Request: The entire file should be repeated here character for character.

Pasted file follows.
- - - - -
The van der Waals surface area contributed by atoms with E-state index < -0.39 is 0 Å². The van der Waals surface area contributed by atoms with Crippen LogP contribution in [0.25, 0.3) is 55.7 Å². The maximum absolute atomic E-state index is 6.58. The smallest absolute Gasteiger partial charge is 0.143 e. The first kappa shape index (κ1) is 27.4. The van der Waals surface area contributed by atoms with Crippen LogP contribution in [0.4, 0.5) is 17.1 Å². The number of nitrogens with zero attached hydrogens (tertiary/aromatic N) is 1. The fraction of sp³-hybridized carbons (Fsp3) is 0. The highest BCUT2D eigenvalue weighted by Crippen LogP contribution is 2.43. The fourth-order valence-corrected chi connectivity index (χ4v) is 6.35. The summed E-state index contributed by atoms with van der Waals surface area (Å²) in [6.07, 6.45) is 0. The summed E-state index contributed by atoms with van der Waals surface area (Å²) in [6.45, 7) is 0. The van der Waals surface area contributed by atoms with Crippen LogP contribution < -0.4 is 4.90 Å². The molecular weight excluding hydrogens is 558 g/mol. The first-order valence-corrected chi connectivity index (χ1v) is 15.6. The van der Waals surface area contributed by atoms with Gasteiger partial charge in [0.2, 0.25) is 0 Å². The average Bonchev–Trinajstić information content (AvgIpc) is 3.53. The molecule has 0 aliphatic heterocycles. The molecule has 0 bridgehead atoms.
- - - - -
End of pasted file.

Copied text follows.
The van der Waals surface area contributed by atoms with E-state index < -0.39 is 0 Å². The van der Waals surface area contributed by atoms with Crippen LogP contribution in [0.25, 0.3) is 55.7 Å². The maximum absolute atomic E-state index is 6.58. The smallest absolute Gasteiger partial charge is 0.143 e. The first kappa shape index (κ1) is 27.4. The van der Waals surface area contributed by atoms with Crippen LogP contribution in [0.4, 0.5) is 17.1 Å². The number of nitrogens with zero attached hydrogens (tertiary/aromatic N) is 1. The fraction of sp³-hybridized carbons (Fsp3) is 0. The highest BCUT2D eigenvalue weighted by Crippen LogP contribution is 2.43. The fourth-order valence-corrected chi connectivity index (χ4v) is 6.35. The summed E-state index contributed by atoms with van der Waals surface area (Å²) in [6.07, 6.45) is 0. The summed E-state index contributed by atoms with van der Waals surface area (Å²) in [6.45, 7) is 0. The van der Waals surface area contributed by atoms with Crippen LogP contribution < -0.4 is 4.90 Å². The molecular weight excluding hydrogens is 558 g/mol. The first-order valence-corrected chi connectivity index (χ1v) is 15.6. The van der Waals surface area contributed by atoms with Gasteiger partial charge in [0.2, 0.25) is 0 Å². The average Bonchev–Trinajstić information content (AvgIpc) is 3.53. The molecule has 0 aliphatic heterocycles. The molecule has 0 bridgehead atoms.